Turning Stack-Laminated Bowls
Rude Osolnik Shows How to Make Bowls From Bandsawn Rings
By Stephen H. Blenk
There aren't many woodturners I'd travel 3,000 miles to visit, but when AW offered me a chance to work with Rude Osolnik, it didn't take a lot of arm-twisting to get me moving.
For the record, Rude (pronounced "Rudy") is probably one of the three top woodturners in the U.S. (To avoid disputes, I'll let you decide who the other two are.) His work is in museums throughout the world and even reached Buckingham Palace when Eleanor Roosevelt presented one of his bowls to Queen Elizabeth II.
Being able to tap into Rudc's nearly 60 years of experience was a rare opportunity, and there were a million questions I wanted to ask. But the one at the top of my list was something that has always rankled me as a woodturner: How do you avoid wasting material when hollowing out bowls? Normally when you turn, the inside of a bowl blank comes out as shavings— expensive carpeting for hamster cages. As a turner, this has always hurt my feelings and my wallet.
Of course, there are tools designed to core the inside of a blank so you can turn one or more nesting bowls. But while good and functional, these systems either core out cone-shaped sections, which still wastes a lot of wood, or they limit your designs by producing blanks with curved bottoms that you j can only make into basic, round salad-5 bowl shapes. What I wanted was a system that offered some variation, wouldn't cost a million bucks and was easy enough for most of us to try. Naturally, Rude had just the thing: | stack-laminated bowls.
To make a stack-laminated bowl, Rude starts with a thick, well-dried board that is surfaced on two sides. Then he handsaws rings out of the board, glues the rings together to form the rough sides of a bowl, and adds a solid base. (See photos, page and 59..) Oncc the glue is dry, he mounts this laminated blank on the lathe and turns it to final shape.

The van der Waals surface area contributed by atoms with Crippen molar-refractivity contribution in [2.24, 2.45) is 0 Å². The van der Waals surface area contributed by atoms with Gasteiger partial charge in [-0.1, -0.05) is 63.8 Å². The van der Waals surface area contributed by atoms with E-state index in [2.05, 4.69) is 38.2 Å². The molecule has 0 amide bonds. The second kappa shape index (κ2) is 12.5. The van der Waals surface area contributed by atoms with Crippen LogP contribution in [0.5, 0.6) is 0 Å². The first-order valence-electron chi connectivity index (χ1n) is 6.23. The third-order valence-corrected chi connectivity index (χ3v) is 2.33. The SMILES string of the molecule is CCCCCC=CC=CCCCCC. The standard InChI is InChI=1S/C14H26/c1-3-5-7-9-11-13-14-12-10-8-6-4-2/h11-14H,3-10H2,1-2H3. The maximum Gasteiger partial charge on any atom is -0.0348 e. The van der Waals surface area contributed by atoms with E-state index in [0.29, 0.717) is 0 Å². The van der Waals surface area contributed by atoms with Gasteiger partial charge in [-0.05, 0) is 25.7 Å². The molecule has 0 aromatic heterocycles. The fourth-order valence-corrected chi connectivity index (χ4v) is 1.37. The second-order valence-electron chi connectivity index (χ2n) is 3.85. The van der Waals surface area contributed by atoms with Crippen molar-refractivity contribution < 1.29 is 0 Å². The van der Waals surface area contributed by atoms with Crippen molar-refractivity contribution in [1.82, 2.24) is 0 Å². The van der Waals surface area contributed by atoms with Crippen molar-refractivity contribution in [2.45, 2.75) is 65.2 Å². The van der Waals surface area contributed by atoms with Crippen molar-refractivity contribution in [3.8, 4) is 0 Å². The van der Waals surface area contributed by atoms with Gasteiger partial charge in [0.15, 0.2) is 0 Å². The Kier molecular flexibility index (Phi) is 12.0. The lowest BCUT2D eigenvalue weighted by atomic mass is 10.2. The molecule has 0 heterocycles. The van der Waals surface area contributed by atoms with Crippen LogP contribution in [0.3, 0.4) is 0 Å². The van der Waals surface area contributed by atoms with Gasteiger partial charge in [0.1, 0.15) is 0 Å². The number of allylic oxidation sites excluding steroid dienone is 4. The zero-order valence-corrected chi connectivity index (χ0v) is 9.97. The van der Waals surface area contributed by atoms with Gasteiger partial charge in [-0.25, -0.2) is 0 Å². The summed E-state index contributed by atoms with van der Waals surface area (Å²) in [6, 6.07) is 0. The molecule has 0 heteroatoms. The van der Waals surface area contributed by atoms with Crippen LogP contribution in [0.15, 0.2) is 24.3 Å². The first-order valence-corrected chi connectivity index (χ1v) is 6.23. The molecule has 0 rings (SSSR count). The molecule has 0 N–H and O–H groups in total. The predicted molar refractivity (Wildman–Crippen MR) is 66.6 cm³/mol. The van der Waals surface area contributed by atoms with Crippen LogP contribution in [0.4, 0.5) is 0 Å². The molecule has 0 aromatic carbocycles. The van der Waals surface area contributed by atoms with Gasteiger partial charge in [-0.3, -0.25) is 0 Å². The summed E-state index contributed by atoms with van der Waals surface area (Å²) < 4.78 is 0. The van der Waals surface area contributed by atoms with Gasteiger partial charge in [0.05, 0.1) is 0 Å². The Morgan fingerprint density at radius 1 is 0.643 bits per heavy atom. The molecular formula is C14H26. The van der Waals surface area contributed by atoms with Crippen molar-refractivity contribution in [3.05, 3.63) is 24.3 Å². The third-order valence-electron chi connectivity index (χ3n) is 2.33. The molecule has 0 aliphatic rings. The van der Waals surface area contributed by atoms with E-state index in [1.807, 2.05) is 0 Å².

I know you're wondering how he deals with the saw kerfs he must cut through the rings. Simple: There aren't any. To cut each ring, he breaks the handsaw blade apart, inserts it through a predrilled hole in the blank and then silver-solders the blade together again. (See sidebar, page 58.) After cutting a ring, he breaks the silver-soldered joint, moves the blade to the next ring-hole and repeats the proccss._
Cutting enough rings to make a bowl this way only takes him about 30 minutes. And unlike some "ringing" techniques that require you to mount a blank on the lathe and part off the rings, Rude's lets you work stock that would be too thick to part off. (In these photos. Rude is working some big Honduras mahogany—3 in. thick.)
Rude likes to make his rings about 2x/i in. wide, because that gives him greater design possibilities. (See drawing, right.) For a bowl with a sharper taper, you could angle your handsaw table when cutting out the rings, then laminate progressively narrower rings. Or you could even make a closed vessel by turning two stack laminations and then gluing these "halves" together, trueing up the sides and adding a top with a hole in it.
It's best to use a straight-grained wood when stack laminating. That way the figure will match closely from one layer to the next. You'll also want to orient the grain so each layer is
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